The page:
The average life of a dollar bill is only 18 months. As such, new dollar bills have to be printed all the time to replace those that leave circulation (due to wear, et cetera). Ten dollar bills last about as long as one dollar bills.
It costs about 4.2 cents to produce a single US federal reserve note (the technical term for a “bill” issued by the treasury to be used as money).
The Bureau of Engraving and Printing prints about 16.5 million dollar bills every day, with billions of them in circulation at any given time.
Dollar coins (like the Sacajawea and the new Presidential dollars) cost a little under twice as much to make as dollar bills. On the other hand, the dollar coin has an estimated lifespan of thirty years.
That means that the cost of a dollar bill is about 2.8 cents per year, while that of a dollar coin is about one fourth of one cent per year. Put another way, dollar bills are costing us about eleven times as much in taxes as dollar coins, on a per-unit basis.
The answer is obvious: we need to start using dollar coins. I’m using them already.
The way I use them is pretty simple: every time I deposit a large check in my bank account, I withdraw $100. I get $20 of it in dollar coins. I make sure I have a few in my pocket every time I leave home.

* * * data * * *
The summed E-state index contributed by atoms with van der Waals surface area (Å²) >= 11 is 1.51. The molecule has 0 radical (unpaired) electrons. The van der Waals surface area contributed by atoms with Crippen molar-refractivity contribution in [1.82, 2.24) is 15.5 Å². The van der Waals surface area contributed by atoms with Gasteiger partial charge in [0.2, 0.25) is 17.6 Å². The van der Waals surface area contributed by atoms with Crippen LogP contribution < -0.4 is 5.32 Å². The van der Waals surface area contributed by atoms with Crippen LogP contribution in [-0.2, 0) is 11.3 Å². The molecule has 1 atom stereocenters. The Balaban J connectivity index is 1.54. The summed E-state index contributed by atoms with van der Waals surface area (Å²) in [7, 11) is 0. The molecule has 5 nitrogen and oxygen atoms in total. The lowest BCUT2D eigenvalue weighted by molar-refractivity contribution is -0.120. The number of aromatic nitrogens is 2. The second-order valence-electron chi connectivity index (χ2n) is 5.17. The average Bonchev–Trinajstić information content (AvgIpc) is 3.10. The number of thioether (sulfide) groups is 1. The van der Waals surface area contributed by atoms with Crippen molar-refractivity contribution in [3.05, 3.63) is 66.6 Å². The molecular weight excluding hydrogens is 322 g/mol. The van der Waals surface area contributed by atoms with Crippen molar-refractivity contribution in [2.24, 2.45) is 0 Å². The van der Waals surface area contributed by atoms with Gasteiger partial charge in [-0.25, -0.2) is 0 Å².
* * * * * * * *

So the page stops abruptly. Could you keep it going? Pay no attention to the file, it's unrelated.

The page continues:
When I break a larger bill and get dollar bills as change, I save the dollar bills until I’ve got a substantial wad of them, then I go to the bank and trade them for coins (or trade up to larger bills). I’ve even taken to “buying” dollar bills off the SigO when she has them, giving her a dollar coin in exchange for a dollar bill, to add to the growing collection of bills I’ll take to the bank.
You should do the same — maximize your use of dollar coins, and minimize your use of dollar bills — to reduce your contribution to the tax burden imposed on the general public by our government in the US.
You should use cash instead of credit cards for small in-person purchases, too. Maybe I’ll explain that one next time.